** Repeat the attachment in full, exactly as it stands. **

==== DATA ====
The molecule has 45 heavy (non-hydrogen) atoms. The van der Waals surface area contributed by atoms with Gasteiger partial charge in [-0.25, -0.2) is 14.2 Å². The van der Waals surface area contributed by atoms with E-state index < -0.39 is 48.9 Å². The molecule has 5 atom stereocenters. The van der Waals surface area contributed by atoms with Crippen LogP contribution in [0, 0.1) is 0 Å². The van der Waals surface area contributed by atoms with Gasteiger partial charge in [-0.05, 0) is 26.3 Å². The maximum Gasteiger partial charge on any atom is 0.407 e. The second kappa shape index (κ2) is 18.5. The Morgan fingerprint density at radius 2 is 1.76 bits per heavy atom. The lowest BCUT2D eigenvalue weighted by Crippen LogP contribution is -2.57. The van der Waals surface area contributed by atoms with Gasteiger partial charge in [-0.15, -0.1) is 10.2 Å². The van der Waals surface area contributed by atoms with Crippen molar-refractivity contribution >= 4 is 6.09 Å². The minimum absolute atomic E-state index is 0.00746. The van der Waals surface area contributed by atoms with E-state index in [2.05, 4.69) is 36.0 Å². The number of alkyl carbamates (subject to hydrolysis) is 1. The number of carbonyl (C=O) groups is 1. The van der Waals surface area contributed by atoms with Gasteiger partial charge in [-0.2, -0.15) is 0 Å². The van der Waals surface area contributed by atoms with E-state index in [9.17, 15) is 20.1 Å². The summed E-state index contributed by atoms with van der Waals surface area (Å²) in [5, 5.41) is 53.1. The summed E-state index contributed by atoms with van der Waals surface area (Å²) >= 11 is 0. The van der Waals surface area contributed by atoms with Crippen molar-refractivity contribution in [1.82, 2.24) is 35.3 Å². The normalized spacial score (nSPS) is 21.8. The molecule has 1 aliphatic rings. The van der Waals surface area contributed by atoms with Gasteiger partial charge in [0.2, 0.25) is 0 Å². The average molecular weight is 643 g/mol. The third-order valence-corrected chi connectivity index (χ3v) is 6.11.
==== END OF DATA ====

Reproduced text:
The molecule has 45 heavy (non-hydrogen) atoms. The van der Waals surface area contributed by atoms with Gasteiger partial charge in [-0.25, -0.2) is 14.2 Å². The van der Waals surface area contributed by atoms with E-state index < -0.39 is 48.9 Å². The molecule has 5 atom stereocenters. The van der Waals surface area contributed by atoms with Crippen LogP contribution in [0, 0.1) is 0 Å². The van der Waals surface area contributed by atoms with Gasteiger partial charge in [-0.05, 0) is 26.3 Å². The maximum Gasteiger partial charge on any atom is 0.407 e. The second kappa shape index (κ2) is 18.5. The Morgan fingerprint density at radius 2 is 1.76 bits per heavy atom. The lowest BCUT2D eigenvalue weighted by Crippen LogP contribution is -2.57. The van der Waals surface area contributed by atoms with Gasteiger partial charge in [-0.15, -0.1) is 10.2 Å². The van der Waals surface area contributed by atoms with Crippen molar-refractivity contribution >= 4 is 6.09 Å². The minimum absolute atomic E-state index is 0.00746. The van der Waals surface area contributed by atoms with E-state index in [2.05, 4.69) is 36.0 Å². The number of alkyl carbamates (subject to hydrolysis) is 1. The number of carbonyl (C=O) groups is 1. The van der Waals surface area contributed by atoms with Gasteiger partial charge in [-0.2, -0.15) is 0 Å². The van der Waals surface area contributed by atoms with E-state index in [9.17, 15) is 20.1 Å². The summed E-state index contributed by atoms with van der Waals surface area (Å²) in [5, 5.41) is 53.1. The summed E-state index contributed by atoms with van der Waals surface area (Å²) >= 11 is 0. The van der Waals surface area contributed by atoms with Crippen molar-refractivity contribution in [1.82, 2.24) is 35.3 Å². The normalized spacial score (nSPS) is 21.8. The molecule has 1 aliphatic rings. The van der Waals surface area contributed by atoms with Gasteiger partial charge in [0.2, 0.25) is 0 Å². The average molecular weight is 643 g/mol. The third-order valence-corrected chi connectivity index (χ3v) is 6.11.